It is sad that few Priest use the Confessional nowadays.

When Father Stefano Gobbi spoke about the need to go to confession, he told the faithful to “push” their priests into the confessional.


In addition, it is especially the Eucharistic Sacrifice that bears within it the whole work of Salvation. Just as our salvation began with the miracle worked by the Holy Spirit in the Incarnation of the Word in the Virgin Mary’s womb, so in the Mass the Priest “begets” Jesus the Saviour, because by the power of the Holy Spirit the bread and wine become the Body and Blood of the Lord, “shed for the forgiveness of sins”: therefore, the power of the redeeming Sacrifice of Jesus on the Cross is renewed. That is why it is necessary to celebrate or participate in Holy Mass, for our salvation and the salvation of others.

Our Mother explains this miracle to us:

“Just as I am Mother of the Incarnation, so also am I Mother of the Redemption, a redemption which was carried out from the moment of the incarnation up to the moment of his death on the Cross, where, because of the humanity which He had assumed, Jesus was able to carry out that which, as God, it was not possible for Him to do: to suffer, to undergo his passion and to die, offering Himself as a perfect ransom to the Father and making a worthy and just reparation to his justice…Look at Jesus as He loves, works, prays, suffers and immolates Himself, from his descent into my virginal womb to his ascent upon the Cross, in this his unceasing priestly action, so that you may understand how I am above all Mother of Jesus, the Priest. I am therefore also true Mother of the Most Blessed Eucharist.

Not because I beget Him again to this mysterious reality upon the altar. That task is reserved only to you, my beloved sons!

Nevertheless, it is a task which assimilates you very closely to my maternal function because you also, during Holy Mass and by means of the words of consecration, truly beget my Son. For me, the cold manger of a poor and bare cave received Him; for you, it is now the cold stone of an altar which welcomes Him. …And He becomes present in order to continue the work of the incarnation and redemption and in order to accomplish, in mystery, the Sacrifice of Calvary, which He was able to offer to the Father because of his human nature, assumed with the body which I had given Him. Thus in the Eucharist, Jesus becomes present with his divinity and with his glorious body, that body given to Him by your heavenly Mother, a true body, born of the Virgin Mary… “ (8/8/86).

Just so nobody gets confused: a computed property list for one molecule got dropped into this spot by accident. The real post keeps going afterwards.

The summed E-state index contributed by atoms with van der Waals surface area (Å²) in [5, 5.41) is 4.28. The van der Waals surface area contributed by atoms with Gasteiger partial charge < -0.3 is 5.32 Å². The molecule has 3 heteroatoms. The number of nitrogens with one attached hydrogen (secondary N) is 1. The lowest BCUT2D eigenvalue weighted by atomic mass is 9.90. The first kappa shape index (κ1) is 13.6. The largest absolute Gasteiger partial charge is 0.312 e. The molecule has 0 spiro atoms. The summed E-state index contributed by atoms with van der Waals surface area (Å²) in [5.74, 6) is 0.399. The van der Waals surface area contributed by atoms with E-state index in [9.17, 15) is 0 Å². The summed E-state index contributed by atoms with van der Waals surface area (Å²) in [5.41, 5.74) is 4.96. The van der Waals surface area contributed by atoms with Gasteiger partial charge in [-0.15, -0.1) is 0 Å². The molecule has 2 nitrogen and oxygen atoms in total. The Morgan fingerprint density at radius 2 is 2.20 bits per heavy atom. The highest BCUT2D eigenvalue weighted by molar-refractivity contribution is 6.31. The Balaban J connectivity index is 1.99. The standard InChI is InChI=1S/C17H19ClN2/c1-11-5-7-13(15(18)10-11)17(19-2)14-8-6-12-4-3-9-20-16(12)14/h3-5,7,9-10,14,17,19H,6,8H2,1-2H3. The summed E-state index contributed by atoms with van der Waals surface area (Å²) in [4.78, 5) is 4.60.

Saint Aelred, Abbot, said: “There is no greater or evident sign of Christ’s birth than when we daily receive his Body and Blood at the holy Altar, where we daily see immolated for us, him, who was once born for us of the Virgin.”.


How beautiful it is when a priest approaches the Altar and kisses it, in the awareness that he is tenderly kissing Jesus himself, and invites our Most Blessed Mother to be present at this perfect Sacrifice. Through the power of the Holy Spirit, not only do we perform the miracle of the “transubstantiation”, but we also unite ourselves with Jesus, the High Priest, for the salvation of the world. During the celebration of Holy Mass, it is important that we associate ourselves with the feelings Jesus had both on the Cross and during his entire life:  that is, the desire to save all men.


Through Eucharistic Adoration we co-operate in the salvation of humanity in a remarkable way


In his letter to the Bishop of Liege, Saint John Paul II wrote: “It is invaluable to converse with Christ and, leaning against Jesus’ breast like his beloved disciple, we can feel the infinite love of his Heart. We learn to know more deeply the One who gave himself totally, in the different mysteries of his divine and human life, so that we may become disciples and in turn enter into this great act of giving, for the glory of God and the salvation of the world. “Following Christ is not an outward imitation, since it touches man at the very depths of his being” (Veritatis splendor, 21). We are called to learn from him, to let the Spirit act within us and to fulfil the mission entrusted to us…